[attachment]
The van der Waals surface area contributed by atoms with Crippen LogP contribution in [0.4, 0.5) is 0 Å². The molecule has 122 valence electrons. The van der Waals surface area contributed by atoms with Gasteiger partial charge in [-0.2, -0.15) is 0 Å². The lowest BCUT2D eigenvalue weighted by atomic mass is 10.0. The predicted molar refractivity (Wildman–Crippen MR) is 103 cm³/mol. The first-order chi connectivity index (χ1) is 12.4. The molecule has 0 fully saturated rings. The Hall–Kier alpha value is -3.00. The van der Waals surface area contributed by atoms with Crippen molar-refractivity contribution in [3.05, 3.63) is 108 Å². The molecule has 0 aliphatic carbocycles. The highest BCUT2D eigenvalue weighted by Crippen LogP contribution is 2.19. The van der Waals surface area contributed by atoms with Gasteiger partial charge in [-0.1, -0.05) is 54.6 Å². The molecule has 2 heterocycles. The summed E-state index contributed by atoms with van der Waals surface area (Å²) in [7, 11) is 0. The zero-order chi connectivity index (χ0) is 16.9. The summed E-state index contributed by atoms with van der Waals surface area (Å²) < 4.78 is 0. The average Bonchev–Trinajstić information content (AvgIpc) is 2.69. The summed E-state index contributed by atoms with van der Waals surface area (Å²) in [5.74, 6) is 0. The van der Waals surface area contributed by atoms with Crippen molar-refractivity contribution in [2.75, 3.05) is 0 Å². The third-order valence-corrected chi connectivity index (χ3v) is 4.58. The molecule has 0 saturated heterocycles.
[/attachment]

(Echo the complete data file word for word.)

The van der Waals surface area contributed by atoms with Crippen LogP contribution in [0.4, 0.5) is 0 Å². The molecule has 122 valence electrons. The van der Waals surface area contributed by atoms with Gasteiger partial charge in [-0.2, -0.15) is 0 Å². The lowest BCUT2D eigenvalue weighted by atomic mass is 10.0. The predicted molar refractivity (Wildman–Crippen MR) is 103 cm³/mol. The first-order chi connectivity index (χ1) is 12.4. The molecule has 0 fully saturated rings. The Hall–Kier alpha value is -3.00. The van der Waals surface area contributed by atoms with Crippen molar-refractivity contribution in [3.05, 3.63) is 108 Å². The molecule has 0 aliphatic carbocycles. The highest BCUT2D eigenvalue weighted by Crippen LogP contribution is 2.19. The van der Waals surface area contributed by atoms with Gasteiger partial charge in [-0.1, -0.05) is 54.6 Å². The molecule has 2 heterocycles. The summed E-state index contributed by atoms with van der Waals surface area (Å²) in [7, 11) is 0. The zero-order chi connectivity index (χ0) is 16.9. The summed E-state index contributed by atoms with van der Waals surface area (Å²) < 4.78 is 0. The average Bonchev–Trinajstić information content (AvgIpc) is 2.69. The summed E-state index contributed by atoms with van der Waals surface area (Å²) in [5.74, 6) is 0. The van der Waals surface area contributed by atoms with Crippen molar-refractivity contribution in [2.75, 3.05) is 0 Å². The third-order valence-corrected chi connectivity index (χ3v) is 4.58. The molecule has 0 saturated heterocycles.